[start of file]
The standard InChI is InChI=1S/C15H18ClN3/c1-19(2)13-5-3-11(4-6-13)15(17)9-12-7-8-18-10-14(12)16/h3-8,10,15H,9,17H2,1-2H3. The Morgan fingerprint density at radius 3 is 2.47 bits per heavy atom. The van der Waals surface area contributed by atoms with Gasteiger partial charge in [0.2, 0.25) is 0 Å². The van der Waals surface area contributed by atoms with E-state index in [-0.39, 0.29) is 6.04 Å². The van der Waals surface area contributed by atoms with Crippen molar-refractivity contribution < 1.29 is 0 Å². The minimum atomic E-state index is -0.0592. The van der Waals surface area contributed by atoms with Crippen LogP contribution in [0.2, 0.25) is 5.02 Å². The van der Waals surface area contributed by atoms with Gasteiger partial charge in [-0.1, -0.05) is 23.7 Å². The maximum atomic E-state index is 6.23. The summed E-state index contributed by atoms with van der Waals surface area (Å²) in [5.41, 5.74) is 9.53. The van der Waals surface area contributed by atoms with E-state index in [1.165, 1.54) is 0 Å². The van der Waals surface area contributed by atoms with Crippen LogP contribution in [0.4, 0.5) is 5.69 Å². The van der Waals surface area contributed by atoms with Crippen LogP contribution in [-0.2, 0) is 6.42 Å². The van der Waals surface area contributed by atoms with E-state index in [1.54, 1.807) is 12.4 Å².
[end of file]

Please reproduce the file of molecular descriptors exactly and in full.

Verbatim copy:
The standard InChI is InChI=1S/C15H18ClN3/c1-19(2)13-5-3-11(4-6-13)15(17)9-12-7-8-18-10-14(12)16/h3-8,10,15H,9,17H2,1-2H3. The Morgan fingerprint density at radius 3 is 2.47 bits per heavy atom. The van der Waals surface area contributed by atoms with Gasteiger partial charge in [0.2, 0.25) is 0 Å². The van der Waals surface area contributed by atoms with E-state index in [-0.39, 0.29) is 6.04 Å². The van der Waals surface area contributed by atoms with Crippen molar-refractivity contribution < 1.29 is 0 Å². The minimum atomic E-state index is -0.0592. The van der Waals surface area contributed by atoms with Crippen LogP contribution in [0.2, 0.25) is 5.02 Å². The van der Waals surface area contributed by atoms with Gasteiger partial charge in [-0.1, -0.05) is 23.7 Å². The maximum atomic E-state index is 6.23. The summed E-state index contributed by atoms with van der Waals surface area (Å²) in [5.41, 5.74) is 9.53. The van der Waals surface area contributed by atoms with E-state index in [1.165, 1.54) is 0 Å². The van der Waals surface area contributed by atoms with Crippen LogP contribution in [0.4, 0.5) is 5.69 Å². The van der Waals surface area contributed by atoms with Crippen LogP contribution in [-0.2, 0) is 6.42 Å². The van der Waals surface area contributed by atoms with E-state index in [1.54, 1.807) is 12.4 Å².